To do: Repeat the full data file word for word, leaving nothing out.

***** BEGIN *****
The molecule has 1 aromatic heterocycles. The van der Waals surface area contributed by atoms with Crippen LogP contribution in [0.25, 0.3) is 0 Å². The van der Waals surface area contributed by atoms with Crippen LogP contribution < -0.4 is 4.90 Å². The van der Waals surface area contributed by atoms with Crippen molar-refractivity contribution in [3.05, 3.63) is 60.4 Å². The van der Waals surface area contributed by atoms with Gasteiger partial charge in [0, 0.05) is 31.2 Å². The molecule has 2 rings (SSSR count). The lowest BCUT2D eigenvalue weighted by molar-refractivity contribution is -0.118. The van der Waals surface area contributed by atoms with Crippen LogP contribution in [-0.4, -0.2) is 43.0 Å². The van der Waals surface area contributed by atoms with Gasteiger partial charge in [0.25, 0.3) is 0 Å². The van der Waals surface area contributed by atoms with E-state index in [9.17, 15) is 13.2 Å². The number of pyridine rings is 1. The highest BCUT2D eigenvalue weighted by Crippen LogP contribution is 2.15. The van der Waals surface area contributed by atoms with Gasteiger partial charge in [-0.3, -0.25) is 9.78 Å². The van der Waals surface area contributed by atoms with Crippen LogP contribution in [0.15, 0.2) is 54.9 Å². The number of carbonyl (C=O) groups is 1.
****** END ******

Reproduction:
The molecule has 1 aromatic heterocycles. The van der Waals surface area contributed by atoms with Crippen LogP contribution in [0.25, 0.3) is 0 Å². The van der Waals surface area contributed by atoms with Crippen LogP contribution < -0.4 is 4.90 Å². The van der Waals surface area contributed by atoms with Crippen molar-refractivity contribution in [3.05, 3.63) is 60.4 Å². The van der Waals surface area contributed by atoms with Gasteiger partial charge in [0, 0.05) is 31.2 Å². The molecule has 2 rings (SSSR count). The lowest BCUT2D eigenvalue weighted by molar-refractivity contribution is -0.118. The van der Waals surface area contributed by atoms with Crippen LogP contribution in [-0.4, -0.2) is 43.0 Å². The van der Waals surface area contributed by atoms with Gasteiger partial charge in [0.25, 0.3) is 0 Å². The van der Waals surface area contributed by atoms with E-state index in [9.17, 15) is 13.2 Å². The number of pyridine rings is 1. The highest BCUT2D eigenvalue weighted by Crippen LogP contribution is 2.15. The van der Waals surface area contributed by atoms with Gasteiger partial charge in [-0.3, -0.25) is 9.78 Å². The van der Waals surface area contributed by atoms with Crippen LogP contribution in [0.15, 0.2) is 54.9 Å². The number of carbonyl (C=O) groups is 1.